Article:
USL Buyout Discussion Filled with Ignorant Discourse
What has been ongoing for months became public knowledge yesterday, thanks to a Canadian report. The United Soccer Leagues is for sale. As someone who has been aware of this fact since March, it’s a little disappointing to see a leak occur as the transaction nears completion.
I have been privy to many off the record discussions, on this issue since March and they will remain for now, off the record. When the sale is complete, we will have a full accounting at this site of the timeline along with our partners and friends at Inside Minnesota Soccer, who do perhaps the finest job of reporting on the USL related matters.
I have my theories as to why this leak occurred. But that again, is for another time.
I do not believe MLS will submit a bid anywhere near what is required to purchase USL, which after all is a league with over 120 professional and semi professional teams, as well as a comprehensive, national youth structure. Even more worrying is what MLS would do with the league if they did somehow manage to get their hands on it.
What does bother me isn’t MLS bidding on USL: it is certainly their right to do so, and I am sure the USSF has encouraged them to bring the entire professional structure of US and Canadian Soccer under one umbrella. What is troubling is the reaction of some MLS fans, some of which it can be assumed are the same fans that accuse anyone who doesn’t watch the league or have passing knowledge of the league as snobs.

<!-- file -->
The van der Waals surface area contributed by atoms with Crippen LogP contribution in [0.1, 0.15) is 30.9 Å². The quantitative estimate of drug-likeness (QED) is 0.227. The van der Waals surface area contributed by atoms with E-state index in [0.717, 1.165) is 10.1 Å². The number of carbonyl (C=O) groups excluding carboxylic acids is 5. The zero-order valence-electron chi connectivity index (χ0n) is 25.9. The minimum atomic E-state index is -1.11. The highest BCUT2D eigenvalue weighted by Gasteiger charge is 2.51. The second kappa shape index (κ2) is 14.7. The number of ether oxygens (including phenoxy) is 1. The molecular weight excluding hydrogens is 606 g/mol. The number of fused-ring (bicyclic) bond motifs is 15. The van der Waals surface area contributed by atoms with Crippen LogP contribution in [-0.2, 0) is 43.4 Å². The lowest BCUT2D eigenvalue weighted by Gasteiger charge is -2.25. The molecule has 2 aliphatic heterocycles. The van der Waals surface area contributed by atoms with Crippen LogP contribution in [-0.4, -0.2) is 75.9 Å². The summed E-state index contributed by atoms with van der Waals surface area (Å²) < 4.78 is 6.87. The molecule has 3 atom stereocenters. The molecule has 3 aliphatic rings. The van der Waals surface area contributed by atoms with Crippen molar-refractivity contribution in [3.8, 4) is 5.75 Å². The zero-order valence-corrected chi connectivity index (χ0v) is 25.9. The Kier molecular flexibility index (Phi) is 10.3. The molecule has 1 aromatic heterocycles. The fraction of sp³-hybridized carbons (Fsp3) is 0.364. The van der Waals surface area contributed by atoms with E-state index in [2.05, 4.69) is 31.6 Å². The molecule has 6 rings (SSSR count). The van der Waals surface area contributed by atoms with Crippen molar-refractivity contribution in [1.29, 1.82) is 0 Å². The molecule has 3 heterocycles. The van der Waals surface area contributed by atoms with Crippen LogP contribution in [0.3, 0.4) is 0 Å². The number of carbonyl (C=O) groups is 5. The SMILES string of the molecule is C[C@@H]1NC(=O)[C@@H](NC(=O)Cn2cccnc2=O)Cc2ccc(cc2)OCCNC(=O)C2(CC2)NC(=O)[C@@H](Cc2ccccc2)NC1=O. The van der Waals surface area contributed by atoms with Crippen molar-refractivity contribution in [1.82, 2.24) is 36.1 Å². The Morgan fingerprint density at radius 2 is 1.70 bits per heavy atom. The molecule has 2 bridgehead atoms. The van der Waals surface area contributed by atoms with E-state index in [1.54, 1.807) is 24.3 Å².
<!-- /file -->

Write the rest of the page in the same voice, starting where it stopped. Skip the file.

Let me be frank on this point: I do not believe anyone who does not watch MLS, should comment on the league’s quality or possible shortcomings. Many statements we see written about MLS in both the European and American press are written out of pure ignorance.
But it is appalling that some of the same people that correctly label ignorance of MLS as disrespect, show the same sort of attitude towards the USL.
COME ON MLS! CLOSE THE DEAL, TAKE MONTREAL, CAROLINA AND CLEVELAND AND SHUT DOWN THE REST OF THE LEAGUE! PUT THE COMPETITOR OUT OF BUSINESS AND WE CAN BE ALL ON ONE TEAM.
This is a classic. Pick off certain USL-1 markets, shut down the rest of the league and presumably let the youth system and PDL die for the sake of unity.
MLS needs to up its bid. They need to get USL and then either out the league out of business or keep the 11 teams as a feeder league.
USL falling in the hands of a specific investors needs to be blocked by the USSF. It is not in the interest of American or Canadian soccer.
I happen to know who is bidding for USL, but cannot reveal it here. But without knowing who is bidding, this message board poster has made the leap of faith to say the “specific investors” he refers to are not in the interest of the American or Canadian game.
The sooner USL is gone the quicker MLS can get to maybe 22 teams and not worry about competition from a pesky, illegitimate upstart who should never have been allowed to enter business to begin with.
What does USL have now, 11 teams. We’re taking 2 in 2011 and probably 1 or 2 more in 2012, so they don’t have much life anyhow, but let’s kill them now.